Small Town News
Agencies Release Final Analysis of Wagon Road Pilot
The Bureau of Land Management (BLM) Coos Bay District and the Coquille Indian Tribe are releasing today the final analysis concerning the Wagon Road Pilot project. The final environmental assessment, along with the signed Finding of No Significant Impact, is available online. The document, called the Wagon Road Pilot Environmental Assessment, includes analysis of the environment al effects of implementing a timber sale that will demonstrate Professors Norm Johnson and Jerry Franklin's ecosystem restoration principles in a section of Coos Bay Wagon Road lands in Coos County. The proposed project includes 151 acres of variable retention harvest and is estimated to yield 6.1 million board feet of timber. The project also includes five acres of thinning within the Riparian Reserve to help beargrass grow, and nine acres of thinning and alder conversion in an area bordering marbled murrelet habitat.
A draft version of the document was available for public comment from November 10 - December 12, 2011. The agencies received five comments from six organizations during this time period. "Based on the comments we received, we made several changes to the document to clarify portions of the project. The changes aren't substantive, but hopefully they will add to people's understanding of the effects of the timber sale," said Mark Johnson, Coos Bay District Manager.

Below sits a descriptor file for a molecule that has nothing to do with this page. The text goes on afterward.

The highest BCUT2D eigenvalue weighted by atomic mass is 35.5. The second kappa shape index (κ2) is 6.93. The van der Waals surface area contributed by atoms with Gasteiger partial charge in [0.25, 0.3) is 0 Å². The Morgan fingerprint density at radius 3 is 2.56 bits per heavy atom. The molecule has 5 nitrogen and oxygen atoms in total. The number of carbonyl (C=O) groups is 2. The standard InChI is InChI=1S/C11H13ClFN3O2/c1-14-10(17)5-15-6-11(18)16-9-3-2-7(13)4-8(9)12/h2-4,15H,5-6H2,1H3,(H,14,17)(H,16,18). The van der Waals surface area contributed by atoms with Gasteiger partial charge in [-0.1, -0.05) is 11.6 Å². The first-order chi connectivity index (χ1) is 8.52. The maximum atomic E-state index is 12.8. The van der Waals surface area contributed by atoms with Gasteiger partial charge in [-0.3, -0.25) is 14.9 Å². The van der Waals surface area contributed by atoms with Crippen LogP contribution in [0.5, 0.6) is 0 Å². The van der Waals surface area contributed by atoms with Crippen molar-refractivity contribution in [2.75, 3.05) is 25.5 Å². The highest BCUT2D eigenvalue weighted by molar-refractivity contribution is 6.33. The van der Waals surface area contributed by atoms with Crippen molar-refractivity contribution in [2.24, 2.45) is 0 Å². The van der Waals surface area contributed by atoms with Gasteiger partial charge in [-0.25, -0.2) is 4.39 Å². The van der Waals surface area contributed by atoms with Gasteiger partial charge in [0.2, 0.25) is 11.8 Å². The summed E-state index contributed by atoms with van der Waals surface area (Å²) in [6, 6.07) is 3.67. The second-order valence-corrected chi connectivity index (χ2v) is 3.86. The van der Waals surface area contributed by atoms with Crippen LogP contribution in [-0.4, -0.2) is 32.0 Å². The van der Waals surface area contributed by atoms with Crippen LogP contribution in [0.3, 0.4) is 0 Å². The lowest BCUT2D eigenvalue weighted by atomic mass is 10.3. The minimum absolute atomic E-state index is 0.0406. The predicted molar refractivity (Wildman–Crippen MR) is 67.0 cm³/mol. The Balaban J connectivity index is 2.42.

The Bureau of Land Management tentatively plans to offer the timber analyzed in the document for sale in February 2012.
The Wagon Road Pilot project is a collaborative effort between the BLM and Coquille Indian Tribe to plan and implement a timber sale that will demonstrate Professors Johnson and Franklin's ecosystem restoration principles.
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